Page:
Diannette Wells just returned from her most recent summit, Mount Everest.
By Olivia Damavandi / Special to The Malibu Times
Malibu resident Diannette Wells is one of the few women in history to complete the Seven Summits, a challenge created in the 1980s that consists of summiting the tallest peaks of each of the seven continents.
And she’s afraid of heights.
“I just never look down,” she told The Malibu Times after returning from her most recent summit, Mount Everest in May.
While some confront their acrophobia by challenging themselves to an innocuous ride on a Ferris wheel, Wells challenged herself with a climb up Mount Kilimanjaro (19,339 feet), the highest peak in Africa, which she climbed for the first time in 1999. In 2003, Wells visited Russia and reached the pinnacle of Mount Elbrus (18,481 feet), the highest peak in Europe. Next, she conquered Mount Vinson in 2004, the highest peak in Antarctica, measuring 16,067 feet. After that, Wells reached the apex of Mount McKinley (20,320 feet) in Denali, Alaska, the highest peak in North America. Her insatiable appetite for climbing led her to summit the Carstensz Pyramid (16,023 feet) in Papa New Guinea, the highest peak of Oceania. Earlier this year, Wells reached the zenith of Mount Aconcagua (22,280 feet) in Argentina, the highest peak of South America, before finally culminating her pursuit of the Seven Summits with the surmounting of Mount Everest (29,029 feet), on May 23, in the Himalaya mountain range along the border of Nepal and Tibet.
As a single mother, Wells confessed that the difficulty of being so physically distant from her three children, MacKenna, 11, Johnnie, 16, and Brianna, 18, in order to pursue her precarious dream was compensated by her opportunity to prove to them that they, too, can pursue theirs, no matter how big or small.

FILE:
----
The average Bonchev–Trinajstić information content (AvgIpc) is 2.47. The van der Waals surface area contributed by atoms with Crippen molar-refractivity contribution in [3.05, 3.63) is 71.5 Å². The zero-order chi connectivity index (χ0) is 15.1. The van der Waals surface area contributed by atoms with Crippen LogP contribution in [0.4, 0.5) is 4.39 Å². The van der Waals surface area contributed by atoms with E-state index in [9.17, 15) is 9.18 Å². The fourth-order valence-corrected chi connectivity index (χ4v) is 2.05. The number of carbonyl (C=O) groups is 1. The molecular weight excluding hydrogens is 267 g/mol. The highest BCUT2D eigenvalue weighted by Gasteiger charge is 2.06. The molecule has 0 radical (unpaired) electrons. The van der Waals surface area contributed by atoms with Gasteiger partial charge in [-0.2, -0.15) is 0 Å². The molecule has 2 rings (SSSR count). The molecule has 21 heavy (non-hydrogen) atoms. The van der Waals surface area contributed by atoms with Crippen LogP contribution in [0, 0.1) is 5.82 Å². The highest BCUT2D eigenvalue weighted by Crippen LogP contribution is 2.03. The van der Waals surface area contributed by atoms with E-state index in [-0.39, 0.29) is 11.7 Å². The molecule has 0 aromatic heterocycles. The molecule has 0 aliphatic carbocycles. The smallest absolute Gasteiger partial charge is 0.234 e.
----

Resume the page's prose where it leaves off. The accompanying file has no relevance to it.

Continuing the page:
“Brianna started college and was on the East Coast, Johnnie is a climber, so he was OK with it, and MacKenna was hard to leave, but she’s always known my dream. I got her a little puppy; a good bribe gift always works,” Wells said jokingly, and earnestly added, “We missed each other a lot, but they now know that ‘if my mom could do it, anything’s possible.'”
Though each of her seven summits was unique in its own way, Wells’ experience climbing Mount Everest was inimitable because of its timing.
“The Chinese were trying to get the Olympic torch on the north side of the summit, so we were constantly surrounded and monitored by a bunch of military officers who wouldn’t allow us to have any computers or cell phones,” she explained. “I sneaked mine in, and hid in my tent to make phone calls to my family and friends.
“Nobody is ever going to tell me I can’t speak with my kids,” she asserted.
However, despite managing to smuggle her phone, Wells lent it to another climber who, while hiding in his tent, spilled his hot tea all over it and broke it. In addition to feeling completely isolated, her tradition of calling her children from each summit would not be upheld.
“I was shocked, but what could I do?” Wells said in recollection. “You can’t get mad at someone at that phase of the climb, you have to go to a Zen place … I just couldn’t believe that I hid my phone for six weeks and someone broke it.”
When asked what it felt like to reach the top of Mount Everest, Wells’ said: “I thought it would be really emotional because you work so hard for so long. I always pictured myself reaching the summit and just losing it, but when I got there, I just stared at the wide open view right in front of me and wondered why I wasn’t crying,”